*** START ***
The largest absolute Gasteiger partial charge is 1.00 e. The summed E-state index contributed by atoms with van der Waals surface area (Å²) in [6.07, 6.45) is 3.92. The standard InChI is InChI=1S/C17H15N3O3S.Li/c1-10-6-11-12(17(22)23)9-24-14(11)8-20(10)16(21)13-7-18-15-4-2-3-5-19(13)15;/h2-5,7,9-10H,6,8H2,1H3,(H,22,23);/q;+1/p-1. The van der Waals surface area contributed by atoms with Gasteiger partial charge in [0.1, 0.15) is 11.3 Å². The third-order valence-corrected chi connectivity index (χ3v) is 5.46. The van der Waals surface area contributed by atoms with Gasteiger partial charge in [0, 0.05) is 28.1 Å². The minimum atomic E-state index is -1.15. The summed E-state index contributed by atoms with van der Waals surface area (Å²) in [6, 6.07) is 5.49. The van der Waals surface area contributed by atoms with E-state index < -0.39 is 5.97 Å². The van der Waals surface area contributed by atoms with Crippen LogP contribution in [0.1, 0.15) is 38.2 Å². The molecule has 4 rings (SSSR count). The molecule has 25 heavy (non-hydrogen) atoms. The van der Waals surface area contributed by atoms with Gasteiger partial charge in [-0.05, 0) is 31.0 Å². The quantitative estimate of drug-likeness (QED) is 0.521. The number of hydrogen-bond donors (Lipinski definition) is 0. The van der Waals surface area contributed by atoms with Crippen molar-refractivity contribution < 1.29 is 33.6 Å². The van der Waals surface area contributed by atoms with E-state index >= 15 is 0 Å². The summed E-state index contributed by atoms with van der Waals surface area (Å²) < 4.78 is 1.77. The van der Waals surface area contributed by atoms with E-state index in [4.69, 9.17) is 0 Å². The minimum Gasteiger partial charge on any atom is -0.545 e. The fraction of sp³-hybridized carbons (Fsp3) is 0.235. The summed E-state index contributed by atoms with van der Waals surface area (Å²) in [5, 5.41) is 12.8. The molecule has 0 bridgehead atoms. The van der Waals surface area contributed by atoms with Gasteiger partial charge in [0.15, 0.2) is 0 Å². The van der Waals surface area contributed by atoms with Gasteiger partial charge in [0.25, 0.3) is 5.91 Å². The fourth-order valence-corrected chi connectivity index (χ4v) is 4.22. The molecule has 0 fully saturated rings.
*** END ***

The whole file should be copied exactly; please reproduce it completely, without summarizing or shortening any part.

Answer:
The largest absolute Gasteiger partial charge is 1.00 e. The summed E-state index contributed by atoms with van der Waals surface area (Å²) in [6.07, 6.45) is 3.92. The standard InChI is InChI=1S/C17H15N3O3S.Li/c1-10-6-11-12(17(22)23)9-24-14(11)8-20(10)16(21)13-7-18-15-4-2-3-5-19(13)15;/h2-5,7,9-10H,6,8H2,1H3,(H,22,23);/q;+1/p-1. The van der Waals surface area contributed by atoms with Gasteiger partial charge in [0.1, 0.15) is 11.3 Å². The third-order valence-corrected chi connectivity index (χ3v) is 5.46. The van der Waals surface area contributed by atoms with Gasteiger partial charge in [0, 0.05) is 28.1 Å². The minimum atomic E-state index is -1.15. The summed E-state index contributed by atoms with van der Waals surface area (Å²) in [6, 6.07) is 5.49. The van der Waals surface area contributed by atoms with E-state index < -0.39 is 5.97 Å². The van der Waals surface area contributed by atoms with Crippen LogP contribution in [0.1, 0.15) is 38.2 Å². The molecule has 4 rings (SSSR count). The molecule has 25 heavy (non-hydrogen) atoms. The van der Waals surface area contributed by atoms with Gasteiger partial charge in [-0.05, 0) is 31.0 Å². The quantitative estimate of drug-likeness (QED) is 0.521. The number of hydrogen-bond donors (Lipinski definition) is 0. The van der Waals surface area contributed by atoms with Crippen molar-refractivity contribution < 1.29 is 33.6 Å². The van der Waals surface area contributed by atoms with E-state index >= 15 is 0 Å². The summed E-state index contributed by atoms with van der Waals surface area (Å²) < 4.78 is 1.77. The van der Waals surface area contributed by atoms with E-state index in [4.69, 9.17) is 0 Å². The minimum Gasteiger partial charge on any atom is -0.545 e. The fraction of sp³-hybridized carbons (Fsp3) is 0.235. The summed E-state index contributed by atoms with van der Waals surface area (Å²) in [5, 5.41) is 12.8. The molecule has 0 bridgehead atoms. The van der Waals surface area contributed by atoms with Gasteiger partial charge in [0.15, 0.2) is 0 Å². The van der Waals surface area contributed by atoms with Gasteiger partial charge in [0.25, 0.3) is 5.91 Å². The fourth-order valence-corrected chi connectivity index (χ4v) is 4.22. The molecule has 0 fully saturated rings.